The verdict form presented to the jury on the aggravated battery charge did not differentiate between the alternative methods of committing aggravated battery. Instead, the verdict form provided only for a general verdict on the charge of aggravated battery on a person sixty-five years of age or older. The jury's other options as presented on the verdict form were aggravated battery, felony battery, battery on a person sixty-five years of age or older, battery, and not guilty. The jury returned a general verdict finding Mr. Ortiz guilty of aggravated battery on a person sixty-five years of age or older as charged in the information. The trial court adjudged Mr. Ortiz to be guilty in accordance with the jury's verdict and sentenced him on the aggravated battery charge as a prison releasee reoffender to a term of thirty years in prison.

II. DISCUSSION

The State properly concedes that the trial court erred in instructing the jury on an alternative theory of aggravated battery that was not charged in the information. See Jaimes v. State, 51 So.3d 445, 451 (Fla.2010); Sanders v. State, 959 So.2d 1232, 1234 (Fla. 2d DCA 2007); Reddick v. State, 56 So.3d 132, 133 (Fla. 5th DCA 2011). Nevertheless, the State argues that the error was harmless. The State observes that “the majority of [its] evidence pointed toward a great bodily injury theory of aggravated battery.” The State also directs our attention to the serious injuries sustained by the victim. Finally, the State points out that the jury's finding of guilty “as charged in the information” presumably means that the jury found Mr. Ortiz guilty on the great bodily harm theory of aggravated battery.

In assessing the State's harmless error argument, we may briefly consider the pertinent facts. There was substantial evidence in the record from which the jury could have concluded that the victim's assailant or assailants used the metal yardstick as a deadly weapon. Cf. Coronado v. State, 654 So.2d 1267, 1270 (Fla. 2d DCA 1995) (holding that the evidence was sufficient for the jury to conclude that a stick was used as a deadly weapon where the State proved that the defendant used the stick to hit the victim in the face, causing a facial fracture, numbness, and a great deal of pain around the eye and face); Taylor v. State, 672 So.2d 580, 582 (Fla. 1st DCA 1996) (holding that the evidence was sufficient to support a finding that a crowbar was used as a deadly weapon where the victim had been hit on the top of his head, splitting his head open and causing him to bleed, lose consciousness, and require treatment at a hospital). Moreover, the prosecutor repeatedly told the jury that they could find Mr. Ortiz guilty of aggravated battery based on his use of the metal yardstick as a deadly weapon. Because the jury rendered a general verdict of guilty on the aggravated battery charge, it is impossible to determine the theory upon which the jury found Mr. Ortiz guilty of the offense. Under these circumstances, it is entirely possible that the jury found Mr. Ortiz guilty of aggravated battery based upon the alternative version of aggravated battery for which he was not charged. For this reason, we reject the State's harmless error argument.

Mr. Ortiz argues that the appropriate remedy upon a reversal of his judgment and sentence for aggravated battery on a person sixty-five years of age or older is a remand for entry of a judgment finding Mr. Ortiz guilty of simple battery on a person sixty-five years of age or older, sections 784.03(1) and 784.08(2)(c), a felony of the third degree, and for resentencing Mr. Ortiz for that offense. See § 924.34, Fla. Stat. (2011) (“When the appellate court determines that the evidence does not prove the offense for which the defendant was found guilty but does establish guilt of a lesser statutory degree of the offense or a lesser offense necessarily included in the offense charged, the appellate court shall reverse the judgment and direct the trial court to enter judgment for the lesser degree of the offense or for the lesser included offense.”); see also Jaimes, 51 So.3d at 452 (quashing district court's decision affirming a conviction for aggravated battery with great bodily harm and remanding for the district court to direct the entry of a verdict for the lesser included offense of simple battery).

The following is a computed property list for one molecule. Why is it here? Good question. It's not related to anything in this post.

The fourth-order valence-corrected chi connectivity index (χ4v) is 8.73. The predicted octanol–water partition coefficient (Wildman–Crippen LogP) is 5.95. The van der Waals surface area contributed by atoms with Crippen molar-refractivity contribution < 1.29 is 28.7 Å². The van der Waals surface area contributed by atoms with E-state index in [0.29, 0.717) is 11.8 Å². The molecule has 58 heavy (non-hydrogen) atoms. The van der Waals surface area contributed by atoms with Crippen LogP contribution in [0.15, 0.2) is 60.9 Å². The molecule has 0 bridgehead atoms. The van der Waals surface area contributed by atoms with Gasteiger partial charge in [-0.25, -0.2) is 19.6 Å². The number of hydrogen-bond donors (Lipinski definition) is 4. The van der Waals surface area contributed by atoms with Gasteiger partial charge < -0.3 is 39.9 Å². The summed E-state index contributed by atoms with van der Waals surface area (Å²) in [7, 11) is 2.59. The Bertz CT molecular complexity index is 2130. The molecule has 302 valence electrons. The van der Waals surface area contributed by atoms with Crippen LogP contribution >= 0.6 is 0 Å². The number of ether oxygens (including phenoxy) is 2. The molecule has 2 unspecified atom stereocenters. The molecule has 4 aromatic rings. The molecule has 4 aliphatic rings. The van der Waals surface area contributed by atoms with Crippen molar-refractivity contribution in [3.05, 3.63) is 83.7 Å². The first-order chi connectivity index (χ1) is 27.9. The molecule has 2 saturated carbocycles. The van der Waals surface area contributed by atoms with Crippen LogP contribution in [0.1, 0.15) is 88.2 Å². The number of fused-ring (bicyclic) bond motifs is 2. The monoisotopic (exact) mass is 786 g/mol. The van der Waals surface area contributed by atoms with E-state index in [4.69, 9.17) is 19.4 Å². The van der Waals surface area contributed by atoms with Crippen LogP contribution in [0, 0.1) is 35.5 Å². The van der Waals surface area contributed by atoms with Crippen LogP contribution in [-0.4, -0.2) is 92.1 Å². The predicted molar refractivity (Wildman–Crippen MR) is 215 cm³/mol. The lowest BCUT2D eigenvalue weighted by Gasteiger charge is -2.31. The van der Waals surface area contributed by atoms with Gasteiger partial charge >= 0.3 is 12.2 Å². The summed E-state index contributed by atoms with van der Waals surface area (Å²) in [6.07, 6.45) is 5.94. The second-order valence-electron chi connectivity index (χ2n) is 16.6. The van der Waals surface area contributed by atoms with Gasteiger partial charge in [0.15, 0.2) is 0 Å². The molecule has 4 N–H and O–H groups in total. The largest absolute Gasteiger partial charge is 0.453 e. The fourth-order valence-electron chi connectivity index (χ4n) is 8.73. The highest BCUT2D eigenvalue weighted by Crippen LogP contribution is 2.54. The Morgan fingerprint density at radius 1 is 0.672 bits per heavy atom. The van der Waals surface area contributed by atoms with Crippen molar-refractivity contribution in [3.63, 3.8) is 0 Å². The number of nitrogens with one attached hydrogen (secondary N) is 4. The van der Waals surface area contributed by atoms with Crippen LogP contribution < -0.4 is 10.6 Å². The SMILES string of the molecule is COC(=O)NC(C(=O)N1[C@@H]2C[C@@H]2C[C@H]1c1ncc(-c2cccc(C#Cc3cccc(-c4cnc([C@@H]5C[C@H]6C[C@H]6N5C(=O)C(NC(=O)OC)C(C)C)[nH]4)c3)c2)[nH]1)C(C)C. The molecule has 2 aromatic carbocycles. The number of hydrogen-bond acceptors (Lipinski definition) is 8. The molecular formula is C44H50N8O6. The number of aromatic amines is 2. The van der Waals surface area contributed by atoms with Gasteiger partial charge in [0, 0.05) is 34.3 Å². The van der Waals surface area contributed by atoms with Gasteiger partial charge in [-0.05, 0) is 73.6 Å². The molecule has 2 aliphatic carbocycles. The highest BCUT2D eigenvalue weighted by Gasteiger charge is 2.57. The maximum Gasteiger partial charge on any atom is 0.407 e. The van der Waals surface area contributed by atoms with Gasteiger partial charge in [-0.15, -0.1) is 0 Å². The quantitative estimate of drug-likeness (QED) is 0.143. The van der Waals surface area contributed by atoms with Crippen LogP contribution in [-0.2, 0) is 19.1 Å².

We do not think that section 924.34 applies under the facts of this case. That statute applies “[w]hen the appellate court determines that the evidence does not prove the offense for which the defendant was found guilty.” But here, the evidence was sufficient to prove the offense as charged. Jaimes is distinguishable from this case because, in Jaimes, the jury returned a special verdict finding the defendant guilty of an uncharged theory of aggravated battery, see id., at 451–52, whereas in this case, the jury returned a general verdict. This fact, coupled with an erroneous jury instruction and the prosecutor's emphasis on the deadly weapon theory of committing the offense, resulted in the possibility that the jury found Mr. Ortiz guilty based on a theory of the offense that was not charged in the information.

In this case, we conclude that the correct remedy is to remand for a new trial on the offense charged in the information, free of the incorrect jury instruction. See Wunsch v. State, 150 So.3d 869, 872–73 (Fla. 2d DCA 2014); Harris v. State, 76 So.3d 1080, 1083 (Fla. 2d DCA 2011); Ritter v. State, 989 So.2d 1277, 1281 (Fla. 2d DCA 2008); Wright v. State, 975 So.2d 498, 500 (Fla. 2d DCA 2007); Sanders, 959 So.2d at 1234; Reddick, 56 So.3d at 133. Accordingly, we reverse Mr. Ortiz's judgment and sentence for aggravated battery on a person sixty-five years of age or older and remand for a new trial on that offense. In all other respects, we affirm the judgment and sentences.

Affirmed in part, reversed in part, and remanded.

FOOTNOTES

1.  Nelson v. State, 274 So.2d 256 (Fla. 4th DCA 1973).

2.  Faretta v. California, 422 U.S. 806 (1975).

WALLACE, Judge.

CRENSHAW and BADALAMENTI, JJ., Concur.